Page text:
Startup of the Week: CellAge
This week for Startup Of The Week we met with Ąžuolas Čiukas from CellAge to discuss business and ageing. CellAge is a biotech startup that aims to develop synthetic promoters for senescent cell detection and removal. In this interview Ąžuolas Čiukas explains how senescent cells correlate with various diseases and reveals CellAge’s plan to tackle the senescence problem and enter the anti-ageing market. Enjoy!
So what is CellAge? How does it work?
CellAge is an early stage biotech startup working on the development of synthetic promoters for senescent cell detection and removal.
Let me give you some background about it so you could understand it better. Senescent cells are aged, deteriorated, stressed or damaged cells which can be harmful to your body over the long term as they contribute to a number of age-related diseases. We all have these cells and we accumulate them with age – it’s normal. However, aged cells:
- are not as effective – if it’s a muscle cell, it doesn’t contract as strong, if it’s a neuron – the impulse is not as strong either;
- cause local inflammation and therefore damages nearby cells;
- have an increased risk of becoming cancerous;
- cancerous cells can mask themselves as senescent cell to avoid chemotherapy and other treatments; and
- can make neighbouring cells senescent, spreading the damage in such a way.
It has been shown in a number of studies that if we remove these senescent cells from mice, animals develop fewer age-related diseases and the lifespan of these animals also increases. We want to highlight, however, that we are focusing on healthspan instead of lifespan, i.e. years of life without any serious disease.
Currently, we are at very early stage of R&D and it will take time to reach customers and patients, but we have two products in mind. The first one is synthetic biomarkers which could identify senescent cells. Such product would be useful for basic researcher as well as drug developers as it would make the process of investigating senescence more cost-effective and reliable.
If we succeed in developing these biomarkers, we would start to work on the second product – therapies for senescent cell removal. We could use these therapies to cleanse parts of the body of senescent cells to reduce risk of aged-related diseases such as some types of cancer, atherosclerosis, osteoarthritis and etc.
What are your competitors and competitive advantages?
Other player in the field are Unity Biotechnology, Oisin Biotechnologies and SIWA Therapeutics. All of these companies are pursuing different ways to tackle the senescence problem, however, as far as we know none of them have any finished clinical trials. It is also quite hard to tell at this moment which way will be the most effective. The whole anti-ageing market is still in its infancy.
What were the reasons behind coming up with this idea and launching this product?
The idea to found CellAge came up to my colleague Mantas Matjusaitis in late 2015. It was inspired and made possible by a combination of recent breakthrough in senescence research field as well as expertise and close partners in synthetic biology field that we have. What started primarily as a form of discussion, quite quickly grew into a startup.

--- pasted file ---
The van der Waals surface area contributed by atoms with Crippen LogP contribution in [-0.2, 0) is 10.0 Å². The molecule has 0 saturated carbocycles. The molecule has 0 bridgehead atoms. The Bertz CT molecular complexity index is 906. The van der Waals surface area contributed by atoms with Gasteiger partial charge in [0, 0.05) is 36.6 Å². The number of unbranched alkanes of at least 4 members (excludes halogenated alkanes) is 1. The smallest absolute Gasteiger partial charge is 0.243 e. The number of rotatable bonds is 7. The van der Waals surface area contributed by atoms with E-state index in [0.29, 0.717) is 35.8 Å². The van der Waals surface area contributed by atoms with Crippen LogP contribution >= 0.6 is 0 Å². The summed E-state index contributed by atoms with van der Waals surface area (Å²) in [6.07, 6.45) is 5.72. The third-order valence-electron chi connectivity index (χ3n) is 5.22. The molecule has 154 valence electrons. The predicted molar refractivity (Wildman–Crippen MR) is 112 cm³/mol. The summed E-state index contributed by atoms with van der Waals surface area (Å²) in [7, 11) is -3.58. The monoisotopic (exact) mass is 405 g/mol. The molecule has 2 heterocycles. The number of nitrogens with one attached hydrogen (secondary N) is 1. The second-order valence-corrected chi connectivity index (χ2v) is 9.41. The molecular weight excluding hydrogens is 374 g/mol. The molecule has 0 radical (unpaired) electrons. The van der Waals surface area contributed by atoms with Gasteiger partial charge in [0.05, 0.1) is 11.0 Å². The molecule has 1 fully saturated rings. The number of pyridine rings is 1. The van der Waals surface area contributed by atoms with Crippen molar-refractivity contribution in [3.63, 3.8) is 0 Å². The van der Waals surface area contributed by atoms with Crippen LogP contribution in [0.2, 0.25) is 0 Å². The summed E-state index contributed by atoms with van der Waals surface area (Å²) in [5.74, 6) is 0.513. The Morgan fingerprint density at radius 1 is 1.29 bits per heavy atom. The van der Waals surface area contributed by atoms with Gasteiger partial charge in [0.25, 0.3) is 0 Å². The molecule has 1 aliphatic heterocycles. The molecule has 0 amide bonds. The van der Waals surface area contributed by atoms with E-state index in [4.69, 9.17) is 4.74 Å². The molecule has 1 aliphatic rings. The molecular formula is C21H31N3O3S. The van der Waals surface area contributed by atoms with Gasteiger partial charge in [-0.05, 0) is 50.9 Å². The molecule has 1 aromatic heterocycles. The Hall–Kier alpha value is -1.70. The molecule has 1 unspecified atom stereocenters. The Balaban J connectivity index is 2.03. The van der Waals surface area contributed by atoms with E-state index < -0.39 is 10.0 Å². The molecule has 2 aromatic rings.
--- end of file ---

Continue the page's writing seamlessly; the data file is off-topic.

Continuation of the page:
When exactly did you launch, what were the main challenges before launching?
We don’t have any products launched just yet. To be more specific about our timeline, the idea came up in 2015, the team was formed in early 2016, we completed a crowdfunding campaign in early 2017 and closed a seed-round a couple of months later. At the moment we are finalizing the negotiations with our partners.
For our biomarkers, the main customers that we identify are contract research organisations, big pharma companies and research labs focusing on ageing research. At the moment we are mainly in talks with companies in the EU and the US.
What are main challenges while working on this product and how are you overcoming them?
It was (and still is!) particularly challenging to fit in the budget with the research project. How it usually is in science, various overheads and ‘unexpected’ costs come up too often and thus we have to be very careful in scheduling and budgeting our project. This is the main reason why we took so long in negotiating the project conditions with our partners. But we’re getting there!
How are you funded? Do you seek extra funding?
So far we have received two injections. The first one was from a crowdfunding campaign that we finished in February 2017 and a seed-round that we closed in April 2017. Thus, we can say that we are funded by the general public (through crowdfunding, non-equity) and by a number of angel investors and a VC firm. At the moment we are not seeking for any more funding, however, we are thinking of a Series-A once we get the first data from our research.
Please introduce your founders, your core team and your broader team?
Both co-founders and the two of us in the core-team are Mantas Matjušaitis and Ąžuolas Čiukas.
Mantas, CEO, has just finished his PhD in Synthetic Biology in the University of Edinburgh. His previous experience ranges from being a president in Innovation Forum to roles in SENS Research foundation. Mantas also holds a BSc in Biomedical Science diploma from the University of Sheffield.
Ąžuolas, COO, is a University of Edinburgh Economics graduate with experience in corporate finance while working in Healthcare M&A team within Barclays, Porta Finance and KPMG.
Future plans, ambitions? Simply speaking – what’s next?
Finishing negotiations, starting the research, getting first data, engaging potential customers, closing another round, finishing early research milestones and building a minimal viable product, entering first markets. And then – we’ll see!
Thank you for the answers!